The Journey

Women in Afghanistan: Afghan Women's Rights


A woman in a full-body veil walks towards four men, wearing vests, hats and baggy shirts and trousers.

“God has not given you equal rights because under his decision, two women are counted as equal to one man.”
—Sighbatullah Mojadeddi, head of the Afghan constitutional loya jirga, 2003

Three Afghan girls, wearing black headscarves, smile at the camera.

Women in Afghanistan
  • Trained health workers attend only about 15 percent of births in Afghanistan. Afghanistan has the second highest maternity mortality rate in the world, with an estimated 15,000 women dying each year from pregnancy-related causes.
  • In 1977, women composed 15 percent of loya jirga members in the Afghan government. Today, they compose nine percent. Before the Taliban came to power ten years ago, Afghan women composed 50 percent of government workers, 70 percent of schoolteachers and 40 percent of doctors in Kabul.
  • More than half of Afghan girls under the age of 18 are married. Many families were reportedly forced to marry off their daughters to members of the Taliban. Taliban members abducted countless women and girls during the regime.
  • More than 15,000 Afghans die of tuberculosis each year from lack of adequate sanitation and drinking water. Sixty-four percent of these deaths are women.

United Nations Development Fund for Women (2004)

Although the country of Afghanistan only dates back to the nineteenth century, its relatively short history has been fraught with turmoil. Drought, famine, British occupation, tribal strife, Soviet invasions and civil war have resulted in economic devastation, millions of deaths and countless refugees. With one third of Afghanistan’s population having fled the country during the 1980s Soviet occupation, Afghans now compose the world’s largest refugee population.

Decades of economic and political instability have especially affected Afghan women. Prior to the Soviet occupation and the subsequent years of war, women had significant rights and educational and professional opportunities, especially in Afghanistan’s larger cities. But the Taliban’s 1996 takeover pushed Afghan women’s rights back decades, effectively banning women and girls from all forms of public life. Even after the 2001 overthrow of the Taliban and the implementation of a new United Nations-appointed government in Afghanistan, the situation of women’s rights in the region remains tenuous. As many of the interviews in AFGHANISTAN UNVEILED attest, the restoration of equal rights in post-Taliban Afghanistan has been a slow and often arduous process.

Despite years of repression, Afghan women are far from silent, having long worked to build peace and security in Afghanistan. International human rights groups and women’s organizations have also rallied to the aid of Afghan women, many bolstered by media images of the women in burqas, the full-body veil they were required to wear under the Taliban regime. After six years of being invisible, Afghan women returned to work and school and also to public life. Since the fall of the Taliban, male physicians have been allowed to examine and treat female patients, a breakthrough for women’s health care. Girls now make up a third of the three million children that have returned to schools, and for the first time in years, female students and faculty are present at the nation’s universities.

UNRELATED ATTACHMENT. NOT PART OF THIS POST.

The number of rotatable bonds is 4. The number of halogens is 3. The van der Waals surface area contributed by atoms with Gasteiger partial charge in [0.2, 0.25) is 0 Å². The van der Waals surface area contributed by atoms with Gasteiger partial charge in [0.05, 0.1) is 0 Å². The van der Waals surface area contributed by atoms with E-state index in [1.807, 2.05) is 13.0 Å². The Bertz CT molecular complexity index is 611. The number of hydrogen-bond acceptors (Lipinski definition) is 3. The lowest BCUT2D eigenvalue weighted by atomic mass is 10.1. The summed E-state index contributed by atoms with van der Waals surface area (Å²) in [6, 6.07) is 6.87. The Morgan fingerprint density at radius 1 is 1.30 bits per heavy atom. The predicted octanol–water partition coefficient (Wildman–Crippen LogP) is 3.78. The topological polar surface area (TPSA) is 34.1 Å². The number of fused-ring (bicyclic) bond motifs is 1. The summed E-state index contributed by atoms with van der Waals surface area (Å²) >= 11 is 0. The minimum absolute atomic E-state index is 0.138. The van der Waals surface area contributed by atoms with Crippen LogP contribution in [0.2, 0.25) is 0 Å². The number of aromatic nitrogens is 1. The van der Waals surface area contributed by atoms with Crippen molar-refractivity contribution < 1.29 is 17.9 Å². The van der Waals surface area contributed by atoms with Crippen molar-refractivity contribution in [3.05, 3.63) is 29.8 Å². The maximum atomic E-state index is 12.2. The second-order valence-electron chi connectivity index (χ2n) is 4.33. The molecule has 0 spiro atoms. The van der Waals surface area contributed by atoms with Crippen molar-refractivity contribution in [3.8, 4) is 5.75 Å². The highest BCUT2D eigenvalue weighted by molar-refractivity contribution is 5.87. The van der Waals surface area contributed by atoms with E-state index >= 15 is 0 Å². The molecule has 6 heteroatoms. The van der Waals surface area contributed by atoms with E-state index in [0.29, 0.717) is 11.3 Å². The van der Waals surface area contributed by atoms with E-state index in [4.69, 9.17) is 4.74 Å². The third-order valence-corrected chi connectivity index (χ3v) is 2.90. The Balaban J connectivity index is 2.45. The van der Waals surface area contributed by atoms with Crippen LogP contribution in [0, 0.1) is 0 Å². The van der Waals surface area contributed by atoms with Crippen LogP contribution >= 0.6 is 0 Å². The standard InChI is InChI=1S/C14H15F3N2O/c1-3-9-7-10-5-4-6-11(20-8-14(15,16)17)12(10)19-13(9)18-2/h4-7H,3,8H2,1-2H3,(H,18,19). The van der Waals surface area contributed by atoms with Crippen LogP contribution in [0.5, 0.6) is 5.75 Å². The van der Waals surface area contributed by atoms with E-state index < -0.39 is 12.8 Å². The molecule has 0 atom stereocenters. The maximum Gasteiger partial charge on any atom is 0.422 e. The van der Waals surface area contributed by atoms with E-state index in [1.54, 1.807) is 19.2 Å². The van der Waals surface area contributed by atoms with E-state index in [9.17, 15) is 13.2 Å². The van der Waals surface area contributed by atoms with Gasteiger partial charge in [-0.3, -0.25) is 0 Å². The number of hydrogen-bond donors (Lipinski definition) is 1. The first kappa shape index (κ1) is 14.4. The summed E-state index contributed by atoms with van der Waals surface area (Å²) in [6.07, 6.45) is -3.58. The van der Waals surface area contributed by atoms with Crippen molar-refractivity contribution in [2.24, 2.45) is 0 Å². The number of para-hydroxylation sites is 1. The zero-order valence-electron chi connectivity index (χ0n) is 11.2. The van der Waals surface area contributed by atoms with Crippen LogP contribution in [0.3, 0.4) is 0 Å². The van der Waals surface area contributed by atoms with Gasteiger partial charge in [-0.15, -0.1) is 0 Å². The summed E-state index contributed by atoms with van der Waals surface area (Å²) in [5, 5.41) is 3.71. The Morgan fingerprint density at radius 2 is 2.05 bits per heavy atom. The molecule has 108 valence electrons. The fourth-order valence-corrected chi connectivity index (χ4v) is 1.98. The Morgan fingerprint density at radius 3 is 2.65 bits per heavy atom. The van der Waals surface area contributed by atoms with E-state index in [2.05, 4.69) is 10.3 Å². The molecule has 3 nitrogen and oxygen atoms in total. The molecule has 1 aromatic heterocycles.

While there has been some progress for women’s rights and services, the readjustment has not all been smooth. Lack of security, poor healthcare and political powerlessness remain considerable concerns. Fearing violence, many Afghan women and girls remain reluctant to travel alone, work outside of the home or appear in public without wearing a burqa. As seen in AFGHANISTAN UNVEILED, women traveling alone are often threatened and harassed.

Although the new Afghan government includes two women in ministerial posts, the ministers of public health and women’s affairs, only two women were nominated to serve on the country’s first post-Taliban loya jirga, or grand council. In 2003, a coalition of Afghan and Afghan American women drafted an Afghan Women’s Bill of Rights, demanding mandatory education for girls, equal representation in the loya jirga, criminalization of sexual harassment and domestic violence and the right to marry and divorce according to Islamic law. The bill was later presented to President Hamid Karzai, but despite assurance from leaders that it would be included in the constitution, it was not. Even the loya jirga’s conference began with the chairman proclaiming to women: “God has not given you equal rights because under his decision, two women are counted as equal to one man.”

In January 2004, the loya jirga ratified a constitution that included an equal rights clause referencing gender — something not included in the United States' constitution— proclaiming that all Afghan citizens, men and women, "have equal rights and duties before the law." However, this clause is open to interpretation and could be used to undermine women’s rights, as “the law” includes religious law. The Taliban’s treatment of women, for example, would have been permissible following its definition of the law. As many women registered to vote in Afghanistan’s first national presidential election under the new government, the country’s future—and their future—remains unclear.

View a timeline of historical events in Afghanistan >>

Last updated 11/17/04

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